The past several decades have seen a surge in trade deals, technology advancements and logistical developments that have culminated in the most liberalized markets in history. Today’s economies are inextricably interdependent. Businesses reach across hemispheres. Raw materials and component products cross numerous boundaries before making their way into the hands of end consumers. This puts arbitrators of antitrust laws in a quandary: how deep into foreign territory can their laws reach in order to protect fair competition at home?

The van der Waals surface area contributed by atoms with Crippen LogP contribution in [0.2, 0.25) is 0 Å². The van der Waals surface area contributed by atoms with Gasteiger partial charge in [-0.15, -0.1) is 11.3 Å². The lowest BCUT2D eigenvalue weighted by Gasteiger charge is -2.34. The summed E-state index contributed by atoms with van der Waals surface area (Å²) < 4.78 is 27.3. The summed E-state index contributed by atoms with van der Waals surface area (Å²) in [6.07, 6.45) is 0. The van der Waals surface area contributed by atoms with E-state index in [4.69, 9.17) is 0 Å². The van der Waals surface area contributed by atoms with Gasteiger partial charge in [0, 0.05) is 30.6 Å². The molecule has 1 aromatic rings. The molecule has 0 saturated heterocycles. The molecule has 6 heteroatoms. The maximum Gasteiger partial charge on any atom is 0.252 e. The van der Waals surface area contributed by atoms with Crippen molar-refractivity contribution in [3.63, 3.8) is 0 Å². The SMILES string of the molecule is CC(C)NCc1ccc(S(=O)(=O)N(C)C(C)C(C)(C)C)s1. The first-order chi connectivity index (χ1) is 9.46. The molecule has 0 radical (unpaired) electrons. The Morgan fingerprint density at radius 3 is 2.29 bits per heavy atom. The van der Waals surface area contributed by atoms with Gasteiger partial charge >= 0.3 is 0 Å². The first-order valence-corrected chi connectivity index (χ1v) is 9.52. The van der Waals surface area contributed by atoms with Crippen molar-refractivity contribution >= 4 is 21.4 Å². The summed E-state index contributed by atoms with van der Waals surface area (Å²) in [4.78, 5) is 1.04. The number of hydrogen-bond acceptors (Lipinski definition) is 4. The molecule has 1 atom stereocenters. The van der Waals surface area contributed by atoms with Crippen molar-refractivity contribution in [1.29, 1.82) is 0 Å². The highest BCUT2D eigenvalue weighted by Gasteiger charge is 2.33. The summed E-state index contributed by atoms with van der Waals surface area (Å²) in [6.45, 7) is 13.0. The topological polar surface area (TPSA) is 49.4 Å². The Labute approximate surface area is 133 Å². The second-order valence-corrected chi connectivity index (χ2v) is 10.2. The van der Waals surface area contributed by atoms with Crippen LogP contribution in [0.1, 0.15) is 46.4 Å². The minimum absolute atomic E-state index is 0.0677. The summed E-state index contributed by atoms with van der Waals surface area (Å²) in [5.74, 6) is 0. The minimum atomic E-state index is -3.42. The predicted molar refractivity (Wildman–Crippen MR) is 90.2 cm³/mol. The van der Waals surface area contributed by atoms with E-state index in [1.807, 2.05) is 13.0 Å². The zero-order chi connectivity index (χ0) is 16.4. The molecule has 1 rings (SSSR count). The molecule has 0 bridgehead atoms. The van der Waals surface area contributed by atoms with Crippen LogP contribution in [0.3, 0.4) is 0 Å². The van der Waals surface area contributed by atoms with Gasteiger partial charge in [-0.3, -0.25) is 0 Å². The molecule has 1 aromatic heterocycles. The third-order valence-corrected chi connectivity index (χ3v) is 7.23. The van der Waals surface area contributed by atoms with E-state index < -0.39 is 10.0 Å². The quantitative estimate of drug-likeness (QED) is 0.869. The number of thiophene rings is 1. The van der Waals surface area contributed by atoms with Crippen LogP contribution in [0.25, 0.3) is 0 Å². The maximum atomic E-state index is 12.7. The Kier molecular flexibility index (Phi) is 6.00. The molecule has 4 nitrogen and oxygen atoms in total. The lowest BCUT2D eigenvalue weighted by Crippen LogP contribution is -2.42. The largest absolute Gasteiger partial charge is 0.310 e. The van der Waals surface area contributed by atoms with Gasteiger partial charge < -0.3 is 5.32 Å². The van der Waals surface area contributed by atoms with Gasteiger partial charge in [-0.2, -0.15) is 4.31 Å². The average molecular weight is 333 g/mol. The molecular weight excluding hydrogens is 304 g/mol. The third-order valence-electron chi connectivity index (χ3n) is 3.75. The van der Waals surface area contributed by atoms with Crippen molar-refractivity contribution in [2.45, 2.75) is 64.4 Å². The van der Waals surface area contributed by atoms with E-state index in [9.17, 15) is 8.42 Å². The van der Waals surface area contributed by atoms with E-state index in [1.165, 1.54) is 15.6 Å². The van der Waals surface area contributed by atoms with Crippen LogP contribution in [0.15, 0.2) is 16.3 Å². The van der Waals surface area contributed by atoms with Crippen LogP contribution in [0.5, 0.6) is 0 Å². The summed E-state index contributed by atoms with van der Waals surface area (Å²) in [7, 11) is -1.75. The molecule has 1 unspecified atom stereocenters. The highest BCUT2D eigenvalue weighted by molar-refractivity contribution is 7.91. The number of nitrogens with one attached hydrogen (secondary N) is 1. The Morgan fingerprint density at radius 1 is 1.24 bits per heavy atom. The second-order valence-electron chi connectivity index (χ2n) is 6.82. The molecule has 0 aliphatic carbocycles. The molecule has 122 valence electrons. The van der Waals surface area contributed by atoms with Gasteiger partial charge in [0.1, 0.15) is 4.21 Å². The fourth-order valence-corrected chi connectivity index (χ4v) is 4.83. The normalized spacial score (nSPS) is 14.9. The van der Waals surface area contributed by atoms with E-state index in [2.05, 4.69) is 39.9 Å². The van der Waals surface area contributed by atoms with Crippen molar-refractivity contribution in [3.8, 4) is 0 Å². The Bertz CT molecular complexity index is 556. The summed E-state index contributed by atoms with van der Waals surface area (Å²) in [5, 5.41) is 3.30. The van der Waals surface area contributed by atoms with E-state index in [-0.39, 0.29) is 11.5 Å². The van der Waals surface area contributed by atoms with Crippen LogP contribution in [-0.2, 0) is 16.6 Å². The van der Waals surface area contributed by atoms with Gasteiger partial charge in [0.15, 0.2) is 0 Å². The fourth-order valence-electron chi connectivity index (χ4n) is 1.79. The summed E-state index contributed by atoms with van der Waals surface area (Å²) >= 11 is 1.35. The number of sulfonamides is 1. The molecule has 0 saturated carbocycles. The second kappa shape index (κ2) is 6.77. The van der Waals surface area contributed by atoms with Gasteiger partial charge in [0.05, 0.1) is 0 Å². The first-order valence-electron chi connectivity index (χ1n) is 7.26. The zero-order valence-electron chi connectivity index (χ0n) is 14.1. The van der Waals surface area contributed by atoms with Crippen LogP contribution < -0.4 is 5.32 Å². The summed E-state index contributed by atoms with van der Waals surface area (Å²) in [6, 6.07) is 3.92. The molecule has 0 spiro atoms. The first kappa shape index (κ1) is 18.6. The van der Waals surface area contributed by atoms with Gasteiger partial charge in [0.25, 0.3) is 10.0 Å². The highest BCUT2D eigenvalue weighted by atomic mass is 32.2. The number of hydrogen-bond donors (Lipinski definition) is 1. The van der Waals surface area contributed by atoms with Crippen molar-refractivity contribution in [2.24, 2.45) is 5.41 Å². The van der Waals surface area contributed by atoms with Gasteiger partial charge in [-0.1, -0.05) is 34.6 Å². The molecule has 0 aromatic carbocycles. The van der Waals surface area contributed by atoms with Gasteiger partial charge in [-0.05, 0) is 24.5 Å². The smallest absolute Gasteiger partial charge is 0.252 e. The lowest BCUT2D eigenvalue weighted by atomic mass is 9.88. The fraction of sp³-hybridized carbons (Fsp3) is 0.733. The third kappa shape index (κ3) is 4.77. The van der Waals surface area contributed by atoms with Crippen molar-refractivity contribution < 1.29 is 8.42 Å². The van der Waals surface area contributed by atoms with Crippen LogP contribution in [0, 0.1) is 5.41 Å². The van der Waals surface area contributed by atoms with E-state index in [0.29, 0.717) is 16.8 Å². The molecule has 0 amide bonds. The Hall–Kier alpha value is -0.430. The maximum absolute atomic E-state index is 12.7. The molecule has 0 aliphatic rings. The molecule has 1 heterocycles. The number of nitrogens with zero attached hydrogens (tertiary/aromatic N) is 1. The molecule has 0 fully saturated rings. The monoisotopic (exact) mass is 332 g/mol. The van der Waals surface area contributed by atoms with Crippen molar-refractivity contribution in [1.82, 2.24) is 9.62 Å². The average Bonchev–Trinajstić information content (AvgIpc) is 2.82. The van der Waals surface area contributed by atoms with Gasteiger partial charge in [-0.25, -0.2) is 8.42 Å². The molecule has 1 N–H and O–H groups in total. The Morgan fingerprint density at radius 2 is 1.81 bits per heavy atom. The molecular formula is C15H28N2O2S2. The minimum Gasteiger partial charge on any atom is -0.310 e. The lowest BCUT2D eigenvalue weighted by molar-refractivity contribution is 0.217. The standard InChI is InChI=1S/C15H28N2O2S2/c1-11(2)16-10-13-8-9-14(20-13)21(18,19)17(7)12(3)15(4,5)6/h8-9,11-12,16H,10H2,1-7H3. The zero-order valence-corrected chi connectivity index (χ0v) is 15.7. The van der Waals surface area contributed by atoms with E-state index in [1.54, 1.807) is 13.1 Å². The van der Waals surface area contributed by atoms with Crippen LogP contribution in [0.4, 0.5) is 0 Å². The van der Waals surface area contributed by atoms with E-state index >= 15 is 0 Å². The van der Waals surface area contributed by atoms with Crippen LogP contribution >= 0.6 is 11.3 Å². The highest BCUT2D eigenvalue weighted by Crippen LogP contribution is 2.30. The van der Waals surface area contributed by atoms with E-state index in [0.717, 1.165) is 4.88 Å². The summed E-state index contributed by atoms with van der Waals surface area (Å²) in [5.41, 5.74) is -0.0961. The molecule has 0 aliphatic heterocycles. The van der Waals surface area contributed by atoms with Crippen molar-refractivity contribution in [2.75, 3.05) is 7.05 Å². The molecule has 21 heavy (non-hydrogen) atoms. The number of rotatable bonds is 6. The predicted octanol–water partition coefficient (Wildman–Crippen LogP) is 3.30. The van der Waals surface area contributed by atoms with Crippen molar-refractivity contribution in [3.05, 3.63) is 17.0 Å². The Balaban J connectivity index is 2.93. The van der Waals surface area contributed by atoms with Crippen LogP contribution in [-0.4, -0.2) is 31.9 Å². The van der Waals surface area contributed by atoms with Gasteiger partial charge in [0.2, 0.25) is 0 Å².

This article discusses efforts to settle the boundaries of American and European antitrust regimes, and the unresolved matters that linger. It first explores the way American courts identify ‘import commerce’ subject to the Sherman Act when defendants are foreign participants in globalized supply chains. It then turns to the European Union’s (EU) expanding approach to enforcement of foreign conduct, and its increasingly aggressive participation in international efforts to prosecute cartel members.
The authors and contributors below were supported by associate Olivia Merrett.